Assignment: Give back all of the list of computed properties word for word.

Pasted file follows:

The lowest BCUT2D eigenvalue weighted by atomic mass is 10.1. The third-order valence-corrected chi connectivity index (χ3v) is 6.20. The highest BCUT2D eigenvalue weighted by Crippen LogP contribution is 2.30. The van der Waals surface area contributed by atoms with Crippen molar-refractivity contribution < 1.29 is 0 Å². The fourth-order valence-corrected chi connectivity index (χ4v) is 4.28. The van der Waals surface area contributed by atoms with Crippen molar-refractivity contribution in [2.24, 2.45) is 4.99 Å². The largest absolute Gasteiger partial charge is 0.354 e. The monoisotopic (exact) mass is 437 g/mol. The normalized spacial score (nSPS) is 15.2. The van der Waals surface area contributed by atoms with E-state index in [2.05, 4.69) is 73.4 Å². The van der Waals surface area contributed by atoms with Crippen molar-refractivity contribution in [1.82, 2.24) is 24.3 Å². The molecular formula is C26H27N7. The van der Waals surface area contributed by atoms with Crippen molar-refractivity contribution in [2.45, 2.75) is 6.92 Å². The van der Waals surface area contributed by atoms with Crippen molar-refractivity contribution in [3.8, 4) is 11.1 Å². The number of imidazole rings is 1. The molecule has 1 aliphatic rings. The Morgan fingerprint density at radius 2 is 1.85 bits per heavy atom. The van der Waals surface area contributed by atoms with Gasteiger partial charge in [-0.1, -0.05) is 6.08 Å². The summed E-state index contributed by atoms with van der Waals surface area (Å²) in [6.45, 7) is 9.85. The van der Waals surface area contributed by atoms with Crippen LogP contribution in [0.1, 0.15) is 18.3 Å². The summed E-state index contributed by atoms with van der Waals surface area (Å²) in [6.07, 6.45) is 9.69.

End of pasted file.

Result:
The lowest BCUT2D eigenvalue weighted by atomic mass is 10.1. The third-order valence-corrected chi connectivity index (χ3v) is 6.20. The highest BCUT2D eigenvalue weighted by Crippen LogP contribution is 2.30. The van der Waals surface area contributed by atoms with Crippen molar-refractivity contribution < 1.29 is 0 Å². The fourth-order valence-corrected chi connectivity index (χ4v) is 4.28. The van der Waals surface area contributed by atoms with Crippen molar-refractivity contribution in [2.24, 2.45) is 4.99 Å². The largest absolute Gasteiger partial charge is 0.354 e. The monoisotopic (exact) mass is 437 g/mol. The normalized spacial score (nSPS) is 15.2. The van der Waals surface area contributed by atoms with E-state index in [2.05, 4.69) is 73.4 Å². The van der Waals surface area contributed by atoms with Crippen molar-refractivity contribution in [1.82, 2.24) is 24.3 Å². The molecular formula is C26H27N7. The van der Waals surface area contributed by atoms with Crippen molar-refractivity contribution in [2.45, 2.75) is 6.92 Å². The van der Waals surface area contributed by atoms with Crippen molar-refractivity contribution in [3.8, 4) is 11.1 Å². The number of imidazole rings is 1. The molecule has 1 aliphatic rings. The Morgan fingerprint density at radius 2 is 1.85 bits per heavy atom. The van der Waals surface area contributed by atoms with Gasteiger partial charge in [-0.1, -0.05) is 6.08 Å². The summed E-state index contributed by atoms with van der Waals surface area (Å²) in [6.45, 7) is 9.85. The van der Waals surface area contributed by atoms with Crippen LogP contribution in [0.1, 0.15) is 18.3 Å². The summed E-state index contributed by atoms with van der Waals surface area (Å²) in [6.07, 6.45) is 9.69.